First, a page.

Following the PRISMA protocol, we searched for economic evaluations of preventative intervention studies in four different areas: overweight and obesity, physical inactivity, alcohol and illicit drugs use and smoking cessation. The systematic review identified studies between January 1994 and February 2015, using five databases. We synthesized the studies to identify the key methods and examined results of the economic evaluations.

Results
The majority of the evaluations related to cost-effectiveness, rather than cost-benefit analyses or cost-utility analyses. These analyses found preventative interventions to be cost effective, though the context of the interventions differed between the studies.

Conclusions
Preventative public health interventions in general are cost-effective. There is a need for further studies to support justification of continued and/or increased funding for public health interventions. There is much variation between the types of economically evaluated preventative interventions in our review. Broader studies incorporating different contexts may help support funding for local authority-sponsored public health initiatives.

Tackling multiple unhealthy risk factors: emerging lessons from practice

By The King’s Fund (2018)

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  • Previous research by The King’s Fund has shown that unhealthy behaviours cluster in the population. Around seven in ten adults do not follow guidelines on tobacco use, alcohol consumption, healthy diet or physical activity, yet most behaviour change services address these behaviours separately, not reflecting the reality of people’s lives.
  • This report shares learning and insight from services that are using innovative ways to address the problem of multiple unhealthy risk factors in their populations. It draws on interviews and information from eight case studies in local authorities and the NHS and updates the evidence base on tackling multiple unhealthy risk factors.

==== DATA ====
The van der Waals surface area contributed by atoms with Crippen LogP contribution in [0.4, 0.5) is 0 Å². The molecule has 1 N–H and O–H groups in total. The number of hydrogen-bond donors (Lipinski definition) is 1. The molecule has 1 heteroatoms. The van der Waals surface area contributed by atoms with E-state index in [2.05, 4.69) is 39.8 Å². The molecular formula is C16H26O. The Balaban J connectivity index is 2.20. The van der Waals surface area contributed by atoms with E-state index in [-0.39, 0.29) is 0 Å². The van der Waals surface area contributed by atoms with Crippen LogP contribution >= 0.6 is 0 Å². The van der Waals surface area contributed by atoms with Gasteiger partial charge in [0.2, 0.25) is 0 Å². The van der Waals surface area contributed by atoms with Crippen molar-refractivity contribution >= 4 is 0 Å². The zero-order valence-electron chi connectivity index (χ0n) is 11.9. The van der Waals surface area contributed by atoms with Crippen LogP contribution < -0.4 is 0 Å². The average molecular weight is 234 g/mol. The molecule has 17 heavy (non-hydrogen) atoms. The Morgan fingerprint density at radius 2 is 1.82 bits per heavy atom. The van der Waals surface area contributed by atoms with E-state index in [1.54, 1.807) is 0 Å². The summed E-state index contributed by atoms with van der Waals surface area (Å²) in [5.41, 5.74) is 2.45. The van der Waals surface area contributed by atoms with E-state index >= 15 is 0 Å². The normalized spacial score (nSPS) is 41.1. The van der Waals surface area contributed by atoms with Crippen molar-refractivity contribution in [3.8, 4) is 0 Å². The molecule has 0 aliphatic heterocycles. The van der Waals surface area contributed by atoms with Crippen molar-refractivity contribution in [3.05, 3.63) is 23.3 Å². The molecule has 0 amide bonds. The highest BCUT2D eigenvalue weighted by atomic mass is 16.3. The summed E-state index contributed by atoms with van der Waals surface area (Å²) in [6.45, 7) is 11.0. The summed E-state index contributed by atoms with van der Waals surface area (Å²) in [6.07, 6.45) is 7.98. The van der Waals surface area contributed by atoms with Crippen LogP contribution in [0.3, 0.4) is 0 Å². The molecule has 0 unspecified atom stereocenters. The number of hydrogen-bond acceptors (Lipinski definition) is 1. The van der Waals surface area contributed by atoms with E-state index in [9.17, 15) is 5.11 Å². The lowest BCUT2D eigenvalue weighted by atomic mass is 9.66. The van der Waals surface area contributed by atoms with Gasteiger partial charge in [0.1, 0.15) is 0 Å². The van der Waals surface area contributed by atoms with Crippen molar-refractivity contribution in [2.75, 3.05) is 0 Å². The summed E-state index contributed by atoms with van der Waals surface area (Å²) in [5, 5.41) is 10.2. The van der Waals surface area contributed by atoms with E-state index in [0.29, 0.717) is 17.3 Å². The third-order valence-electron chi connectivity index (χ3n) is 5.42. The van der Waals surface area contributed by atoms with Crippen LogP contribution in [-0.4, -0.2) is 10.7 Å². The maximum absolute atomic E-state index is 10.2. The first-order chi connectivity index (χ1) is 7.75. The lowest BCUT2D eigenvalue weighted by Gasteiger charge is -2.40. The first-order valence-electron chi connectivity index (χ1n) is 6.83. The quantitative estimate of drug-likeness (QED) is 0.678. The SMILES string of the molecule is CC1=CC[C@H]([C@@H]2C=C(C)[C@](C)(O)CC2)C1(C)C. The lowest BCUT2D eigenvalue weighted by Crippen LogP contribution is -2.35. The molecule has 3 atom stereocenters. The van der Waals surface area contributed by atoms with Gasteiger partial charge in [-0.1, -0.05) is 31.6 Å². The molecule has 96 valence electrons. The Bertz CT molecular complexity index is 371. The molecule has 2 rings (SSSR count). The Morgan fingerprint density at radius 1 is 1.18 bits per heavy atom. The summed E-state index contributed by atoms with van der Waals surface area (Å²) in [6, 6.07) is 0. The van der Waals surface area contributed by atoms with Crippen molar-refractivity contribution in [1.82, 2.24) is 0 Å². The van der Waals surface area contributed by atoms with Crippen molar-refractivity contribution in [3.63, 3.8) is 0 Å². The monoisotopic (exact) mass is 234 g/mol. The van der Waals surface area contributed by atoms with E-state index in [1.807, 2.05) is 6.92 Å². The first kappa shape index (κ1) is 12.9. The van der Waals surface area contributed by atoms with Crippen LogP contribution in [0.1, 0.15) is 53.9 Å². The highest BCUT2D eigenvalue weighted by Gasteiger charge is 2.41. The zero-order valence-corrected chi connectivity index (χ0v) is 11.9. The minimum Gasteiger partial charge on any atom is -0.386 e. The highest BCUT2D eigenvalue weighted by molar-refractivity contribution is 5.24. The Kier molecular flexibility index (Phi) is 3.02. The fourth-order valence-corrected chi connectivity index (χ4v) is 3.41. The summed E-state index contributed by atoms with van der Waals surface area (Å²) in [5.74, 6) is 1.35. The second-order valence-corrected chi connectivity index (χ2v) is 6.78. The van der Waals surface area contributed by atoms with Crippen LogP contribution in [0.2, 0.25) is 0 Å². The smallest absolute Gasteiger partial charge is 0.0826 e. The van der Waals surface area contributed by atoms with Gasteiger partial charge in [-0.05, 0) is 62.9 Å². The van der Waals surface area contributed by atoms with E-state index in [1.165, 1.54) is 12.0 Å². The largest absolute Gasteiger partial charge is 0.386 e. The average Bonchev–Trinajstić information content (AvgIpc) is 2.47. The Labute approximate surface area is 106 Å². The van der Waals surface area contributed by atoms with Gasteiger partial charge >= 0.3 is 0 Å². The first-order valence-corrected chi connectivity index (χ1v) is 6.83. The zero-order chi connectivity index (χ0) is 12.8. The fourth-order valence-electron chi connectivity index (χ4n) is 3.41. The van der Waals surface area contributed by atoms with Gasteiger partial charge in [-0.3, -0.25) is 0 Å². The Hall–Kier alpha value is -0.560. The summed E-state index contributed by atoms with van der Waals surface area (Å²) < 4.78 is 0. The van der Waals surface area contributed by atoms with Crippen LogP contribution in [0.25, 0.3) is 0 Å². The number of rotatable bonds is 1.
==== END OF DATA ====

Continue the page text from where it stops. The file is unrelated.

• Most services included in the report are local authority led and are integrated health and wellbeing services. These provide behavioural advice and support to people across a range of different behaviours, including smoking, weight management and physical activity.
  • The NHS is also addressing multiple unhealthy behaviours. We set out learning from two hospitals supporting individuals with multiple risk factors.
  • The evidence for these behaviour change services to draw on, in the context of multiple unhealthy risk factors, remains limited. These services are in a position to develop the evidence base on how best to address multiple unhealthy behaviours.
  • The report makes recommendations on how services can develop and share evidence, and for how the Department of Health and Social Care and Public Health England can support further innovation in such services.

Evidence review of e-cigarettes and heated tobacco products 2018

By Public Health England (2018)

In the government’s Tobacco Control Plan for England, Public Health England (PHE) was asked to update its 2015 evidence review on e-cigarettes and other novel nicotine delivery systems annually until the end of the current Parliament in 2022.

PHE commissioned a group of leading tobacco control researchers from the UK Centre for Tobacco and Alcohol Studies (UKCTAS) to produce this report, which underwent international peer review.

Click here to view this evidence review